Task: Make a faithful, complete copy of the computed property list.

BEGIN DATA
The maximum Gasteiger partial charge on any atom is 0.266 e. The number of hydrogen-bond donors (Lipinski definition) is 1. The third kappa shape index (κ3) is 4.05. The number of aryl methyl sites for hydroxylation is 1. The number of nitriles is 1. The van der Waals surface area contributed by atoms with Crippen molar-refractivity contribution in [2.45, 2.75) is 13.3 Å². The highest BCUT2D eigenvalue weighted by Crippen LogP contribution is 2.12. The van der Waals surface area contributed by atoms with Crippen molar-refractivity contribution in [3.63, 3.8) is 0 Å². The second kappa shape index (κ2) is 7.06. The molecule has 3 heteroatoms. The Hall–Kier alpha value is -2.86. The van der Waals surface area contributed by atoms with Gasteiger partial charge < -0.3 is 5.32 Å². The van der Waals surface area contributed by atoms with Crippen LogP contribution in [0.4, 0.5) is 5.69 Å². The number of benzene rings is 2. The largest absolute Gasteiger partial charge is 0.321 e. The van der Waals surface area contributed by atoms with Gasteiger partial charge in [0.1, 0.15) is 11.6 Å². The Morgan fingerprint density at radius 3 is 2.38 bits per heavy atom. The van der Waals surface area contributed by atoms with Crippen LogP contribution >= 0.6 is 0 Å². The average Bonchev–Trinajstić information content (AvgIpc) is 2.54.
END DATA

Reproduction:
The maximum Gasteiger partial charge on any atom is 0.266 e. The number of hydrogen-bond donors (Lipinski definition) is 1. The third kappa shape index (κ3) is 4.05. The number of aryl methyl sites for hydroxylation is 1. The number of nitriles is 1. The van der Waals surface area contributed by atoms with Crippen molar-refractivity contribution in [2.45, 2.75) is 13.3 Å². The highest BCUT2D eigenvalue weighted by Crippen LogP contribution is 2.12. The van der Waals surface area contributed by atoms with Crippen molar-refractivity contribution in [3.63, 3.8) is 0 Å². The second kappa shape index (κ2) is 7.06. The molecule has 3 heteroatoms. The Hall–Kier alpha value is -2.86. The van der Waals surface area contributed by atoms with Gasteiger partial charge < -0.3 is 5.32 Å². The van der Waals surface area contributed by atoms with Crippen LogP contribution in [0.4, 0.5) is 5.69 Å². The number of benzene rings is 2. The largest absolute Gasteiger partial charge is 0.321 e. The van der Waals surface area contributed by atoms with Gasteiger partial charge in [0.1, 0.15) is 11.6 Å². The Morgan fingerprint density at radius 3 is 2.38 bits per heavy atom. The van der Waals surface area contributed by atoms with Crippen LogP contribution >= 0.6 is 0 Å². The average Bonchev–Trinajstić information content (AvgIpc) is 2.54.